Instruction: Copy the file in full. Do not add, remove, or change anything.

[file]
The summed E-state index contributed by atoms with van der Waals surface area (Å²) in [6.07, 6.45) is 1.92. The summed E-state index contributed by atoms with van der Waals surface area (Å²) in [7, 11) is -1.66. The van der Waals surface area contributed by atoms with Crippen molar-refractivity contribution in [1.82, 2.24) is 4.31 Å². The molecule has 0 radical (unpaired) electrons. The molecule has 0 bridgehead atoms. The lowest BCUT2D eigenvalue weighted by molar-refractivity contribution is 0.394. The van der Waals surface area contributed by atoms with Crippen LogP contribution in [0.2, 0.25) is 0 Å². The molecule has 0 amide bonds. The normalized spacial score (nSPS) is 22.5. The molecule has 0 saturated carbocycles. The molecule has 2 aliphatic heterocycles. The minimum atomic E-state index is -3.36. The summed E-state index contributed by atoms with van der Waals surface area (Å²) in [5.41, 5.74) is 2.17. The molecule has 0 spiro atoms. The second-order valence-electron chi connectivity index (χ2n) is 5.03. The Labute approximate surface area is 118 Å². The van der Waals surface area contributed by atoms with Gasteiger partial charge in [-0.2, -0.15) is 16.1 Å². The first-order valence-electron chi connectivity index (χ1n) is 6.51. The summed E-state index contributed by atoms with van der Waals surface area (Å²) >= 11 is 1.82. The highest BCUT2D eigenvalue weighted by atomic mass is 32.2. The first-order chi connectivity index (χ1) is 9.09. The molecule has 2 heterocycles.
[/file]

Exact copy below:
The summed E-state index contributed by atoms with van der Waals surface area (Å²) in [6.07, 6.45) is 1.92. The summed E-state index contributed by atoms with van der Waals surface area (Å²) in [7, 11) is -1.66. The van der Waals surface area contributed by atoms with Crippen molar-refractivity contribution in [1.82, 2.24) is 4.31 Å². The molecule has 0 radical (unpaired) electrons. The molecule has 0 bridgehead atoms. The lowest BCUT2D eigenvalue weighted by molar-refractivity contribution is 0.394. The van der Waals surface area contributed by atoms with Crippen LogP contribution in [0.2, 0.25) is 0 Å². The molecule has 0 amide bonds. The normalized spacial score (nSPS) is 22.5. The molecule has 0 saturated carbocycles. The molecule has 2 aliphatic heterocycles. The minimum atomic E-state index is -3.36. The summed E-state index contributed by atoms with van der Waals surface area (Å²) in [5.41, 5.74) is 2.17. The molecule has 0 spiro atoms. The second-order valence-electron chi connectivity index (χ2n) is 5.03. The Labute approximate surface area is 118 Å². The van der Waals surface area contributed by atoms with Gasteiger partial charge in [-0.2, -0.15) is 16.1 Å². The first-order valence-electron chi connectivity index (χ1n) is 6.51. The summed E-state index contributed by atoms with van der Waals surface area (Å²) >= 11 is 1.82. The highest BCUT2D eigenvalue weighted by atomic mass is 32.2. The first-order chi connectivity index (χ1) is 9.09. The molecule has 2 heterocycles.